If you like to go somewhere different each time you visit Grand Residences, how about a trip to Izamal, the Yucatan’s very own “city of gold?” Famous for its huge convent and bright yellow buildings, this peaceful little town is often called the “city of three cultures,” a reference to its pre-Hispanic and Spanish heritage and the traditions of today’s Mayan inhabitants.
Izamal is one of Yucatan’s two Pueblo Mágicos, (Magical Towns), a distinction it shares with Valladolid. The Mexico Tourism Board created the Pueblos Mágicos program to promote lesser known Mexican villages and towns that have their own charm and magic due to their handicrafts, cuisine, colorful fiestas, pre-Hispanic or colonial architecture or outstanding natural beauty.

Izamal in the days of the ancient Maya

Izamal has been inhabited since the days of the ancient Maya, in fact the earliest traces of human occupation date back to the third century B.C., making the site older than Uxmal and Chichén Itzá.
Izamal became a sacred site for the Maya, attracting pilgrims from all over the Yucatán, who worshipped Itzamná or Zamna, the chief god, inventor of writing, medicine and agriculture.
Over 20 major Mayan buildings have been found in and around Izamal, along with a network of sacbes or ceremonial roads, house mounds and tombs. The Mayan sun god, Kinich Kakmo was also venerated here and the pyramid erected in his honor still dominates the skyline. Standing 35 meters high, it is the third largest building in Mesoamerica in terms of volume.

The coming of the Spaniards

After the Conquest, Spanish friars took advantage of Izamal’s religious importance by building a huge Franciscan mission on top of the Pap-Hol-Chac temple. The San Antonio de Padua mission was founded in 1549 and completed in 1618. Home to the Virgin of the Immaculate Conception, the patron saint of the Yucatán since 1648, it is one of Mexico’s ten most important shrines. The fortress-like building is also said to have the largest closed atrium in Mexico and one of the largest in the world, with no fewer than 75 arches.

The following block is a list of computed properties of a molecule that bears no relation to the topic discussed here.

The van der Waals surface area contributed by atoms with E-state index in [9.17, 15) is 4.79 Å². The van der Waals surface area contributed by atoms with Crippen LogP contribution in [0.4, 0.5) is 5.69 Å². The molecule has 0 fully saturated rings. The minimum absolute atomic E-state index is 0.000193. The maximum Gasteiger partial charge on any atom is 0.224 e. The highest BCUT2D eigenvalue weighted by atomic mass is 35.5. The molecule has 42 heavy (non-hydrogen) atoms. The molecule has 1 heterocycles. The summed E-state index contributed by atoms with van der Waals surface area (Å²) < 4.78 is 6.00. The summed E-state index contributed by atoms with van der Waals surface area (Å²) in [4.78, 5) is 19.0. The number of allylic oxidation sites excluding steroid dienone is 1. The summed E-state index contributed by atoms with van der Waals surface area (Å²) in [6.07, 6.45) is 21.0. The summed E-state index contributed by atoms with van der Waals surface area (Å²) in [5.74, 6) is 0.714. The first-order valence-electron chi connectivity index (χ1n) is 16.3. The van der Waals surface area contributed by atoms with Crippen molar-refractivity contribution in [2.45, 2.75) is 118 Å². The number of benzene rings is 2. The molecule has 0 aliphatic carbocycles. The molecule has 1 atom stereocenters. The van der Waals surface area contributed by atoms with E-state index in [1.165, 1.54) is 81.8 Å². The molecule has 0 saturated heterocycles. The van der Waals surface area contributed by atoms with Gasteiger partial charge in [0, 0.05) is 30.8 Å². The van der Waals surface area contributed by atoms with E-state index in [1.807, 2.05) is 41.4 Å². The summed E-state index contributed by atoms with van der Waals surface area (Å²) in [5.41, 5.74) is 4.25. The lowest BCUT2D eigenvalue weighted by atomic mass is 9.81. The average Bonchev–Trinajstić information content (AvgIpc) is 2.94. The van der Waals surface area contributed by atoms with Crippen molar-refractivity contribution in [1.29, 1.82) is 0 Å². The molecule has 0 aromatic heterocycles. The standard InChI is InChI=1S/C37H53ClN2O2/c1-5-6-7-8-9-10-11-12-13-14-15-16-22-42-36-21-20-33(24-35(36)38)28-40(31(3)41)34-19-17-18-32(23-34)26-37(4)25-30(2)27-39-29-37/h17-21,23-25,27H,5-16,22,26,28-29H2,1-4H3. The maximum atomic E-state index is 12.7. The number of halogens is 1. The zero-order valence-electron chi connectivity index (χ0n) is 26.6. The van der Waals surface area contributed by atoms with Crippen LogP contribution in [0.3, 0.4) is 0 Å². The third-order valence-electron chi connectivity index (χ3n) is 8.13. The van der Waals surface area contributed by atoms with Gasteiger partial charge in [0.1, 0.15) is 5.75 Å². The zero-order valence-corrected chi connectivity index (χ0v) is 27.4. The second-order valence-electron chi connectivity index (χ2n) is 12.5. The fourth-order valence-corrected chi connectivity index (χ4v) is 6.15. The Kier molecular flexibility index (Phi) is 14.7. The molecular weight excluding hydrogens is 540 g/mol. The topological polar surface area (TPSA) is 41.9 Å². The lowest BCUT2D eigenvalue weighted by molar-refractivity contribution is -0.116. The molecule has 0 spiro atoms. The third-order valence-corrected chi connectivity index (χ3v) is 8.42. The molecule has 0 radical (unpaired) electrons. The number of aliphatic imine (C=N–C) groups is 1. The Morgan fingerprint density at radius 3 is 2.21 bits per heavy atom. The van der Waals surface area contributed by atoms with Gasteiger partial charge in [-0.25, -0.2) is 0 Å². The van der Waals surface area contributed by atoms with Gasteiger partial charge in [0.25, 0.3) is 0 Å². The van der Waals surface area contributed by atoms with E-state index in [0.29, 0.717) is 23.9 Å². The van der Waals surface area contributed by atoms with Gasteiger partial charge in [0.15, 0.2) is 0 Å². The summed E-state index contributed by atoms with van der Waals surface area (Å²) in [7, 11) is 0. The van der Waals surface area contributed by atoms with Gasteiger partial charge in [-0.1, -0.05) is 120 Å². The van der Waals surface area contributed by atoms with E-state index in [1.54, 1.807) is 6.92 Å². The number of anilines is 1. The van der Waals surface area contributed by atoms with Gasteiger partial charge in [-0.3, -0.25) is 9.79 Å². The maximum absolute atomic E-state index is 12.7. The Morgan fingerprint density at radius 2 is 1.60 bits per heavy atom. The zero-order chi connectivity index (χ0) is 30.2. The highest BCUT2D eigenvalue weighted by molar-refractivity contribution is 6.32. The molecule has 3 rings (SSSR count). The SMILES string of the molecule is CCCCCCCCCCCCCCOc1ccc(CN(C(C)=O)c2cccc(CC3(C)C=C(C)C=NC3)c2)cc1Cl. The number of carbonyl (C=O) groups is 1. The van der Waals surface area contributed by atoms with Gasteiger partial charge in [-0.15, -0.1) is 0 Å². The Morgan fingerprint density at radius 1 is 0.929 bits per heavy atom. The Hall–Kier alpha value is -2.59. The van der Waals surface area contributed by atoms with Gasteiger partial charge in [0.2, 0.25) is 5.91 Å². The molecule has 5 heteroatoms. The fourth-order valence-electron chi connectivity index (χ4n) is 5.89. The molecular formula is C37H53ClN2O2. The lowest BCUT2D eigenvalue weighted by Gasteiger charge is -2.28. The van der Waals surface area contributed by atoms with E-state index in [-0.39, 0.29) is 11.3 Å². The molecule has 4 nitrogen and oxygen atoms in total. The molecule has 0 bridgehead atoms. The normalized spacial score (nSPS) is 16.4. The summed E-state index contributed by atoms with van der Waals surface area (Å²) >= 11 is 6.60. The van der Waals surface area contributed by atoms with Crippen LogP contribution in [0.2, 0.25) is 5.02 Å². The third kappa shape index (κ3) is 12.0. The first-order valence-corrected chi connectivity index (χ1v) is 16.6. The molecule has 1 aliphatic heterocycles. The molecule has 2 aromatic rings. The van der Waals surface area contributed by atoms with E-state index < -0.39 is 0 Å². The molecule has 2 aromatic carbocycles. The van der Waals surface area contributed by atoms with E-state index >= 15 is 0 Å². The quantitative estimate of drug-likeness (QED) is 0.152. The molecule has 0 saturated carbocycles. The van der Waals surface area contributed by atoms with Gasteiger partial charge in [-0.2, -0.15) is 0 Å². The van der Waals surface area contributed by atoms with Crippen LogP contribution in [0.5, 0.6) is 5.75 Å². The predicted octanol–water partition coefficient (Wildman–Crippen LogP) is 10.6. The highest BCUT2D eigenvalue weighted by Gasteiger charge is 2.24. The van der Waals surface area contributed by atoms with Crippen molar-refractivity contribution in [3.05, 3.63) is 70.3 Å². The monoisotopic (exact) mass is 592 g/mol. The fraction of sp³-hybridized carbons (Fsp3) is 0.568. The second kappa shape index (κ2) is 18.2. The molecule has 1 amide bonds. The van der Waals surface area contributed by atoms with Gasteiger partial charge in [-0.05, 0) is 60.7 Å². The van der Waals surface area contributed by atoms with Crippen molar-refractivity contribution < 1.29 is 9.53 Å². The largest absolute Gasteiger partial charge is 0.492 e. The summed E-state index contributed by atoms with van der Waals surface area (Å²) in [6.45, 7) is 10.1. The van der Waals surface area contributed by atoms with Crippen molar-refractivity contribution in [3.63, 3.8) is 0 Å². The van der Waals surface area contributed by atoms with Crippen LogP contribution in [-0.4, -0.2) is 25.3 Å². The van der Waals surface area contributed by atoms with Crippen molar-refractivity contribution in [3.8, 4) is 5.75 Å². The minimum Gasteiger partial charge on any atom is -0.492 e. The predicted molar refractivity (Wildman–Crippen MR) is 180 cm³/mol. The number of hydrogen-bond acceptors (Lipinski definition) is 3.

Wherever you turn in Izamal you’ll see cheerful yellow paint and a white trim, this tradition dates from the Colonial Period and started with the convent. Nowadays, most of the historic houses, arches, churches and civic buildings in town sport the Izamal colors.
Explore the streets and squares surrounding the convent on foot or hire a horse-drawn carriage or victoria. Apart from the convent and the Mayan pyramids, other local landmarks include the Town Hall, the Community Museum in Calle 31, the colonial churches of San Ildefonso, Los Remedios, Carmen and Santa Cruz and a number of restored houses that now operate as restaurants and boutique hotels.
Call in at the tourism office in the main square for maps showing the craft workshop trails in different parts of town. Watch local artisans at work as they produce embroidered cotton dresses, hammocks, wood carvings, henequen and seed jewelry and papier mâché butterflies and birds.
Folk art can be purchased in the plaza, at several craft shops and galleries and at the Izamal Cultural Center. Funded by the Banamex Foundation and managed by a cooperative of enterprising young Izamaleños, the Cultural Center also has an exhibition of fine handicrafts from all over the country, an informative display on the history of henequen, a café and a mini spa.
Be sure to have lunch at Kinich Kakmo, the palapa restaurant in the shadow of the pyramid. This popular spot is renowned for its Yucatecan cuisine. Try famous pork dishes such as cochinita pibil and poc chuc served with freshly made warm tortillas and habanero chili salsa or opt for the flavorful chicken and lime broth sopa de lima and a plate of panuchos and salbutes.
As the sun goes down, spend some time people watching in the peaceful main square and stay on after dark for the La Luz de los Mayas Light & Sound Show staged at the Convent at 8:30 p.m., Monday to Saturday.
The landscape around Izamal is dotted with henequen haciendas and the fields of the sage-green plant that played such an important role in the Yucatecan economy in the late 19th century. Most are abandoned but small-scale henequen cultivation still continues at Chichihú. Haciendas Tzalancab and San José Tecoh are open to the public from 6 a.m. to 6 p.m. and offer bird watching trails. Guides are available at the Tourist Information booth in Izamal Town Hall.
If you would like to visit Izamal, ask your concierge to help you arrange a trip. If you decide to rent a car and explore at your own pace, Izamal is 158 miles from Cancún and 43 miles from Mérida, take the turnoffs signposted on the toll road or Highway 180.

0 replies

Leave a Reply

Want to join the discussion?
Feel free to contribute!

Leave a Reply

Your email address will not be published. Required fields are marked *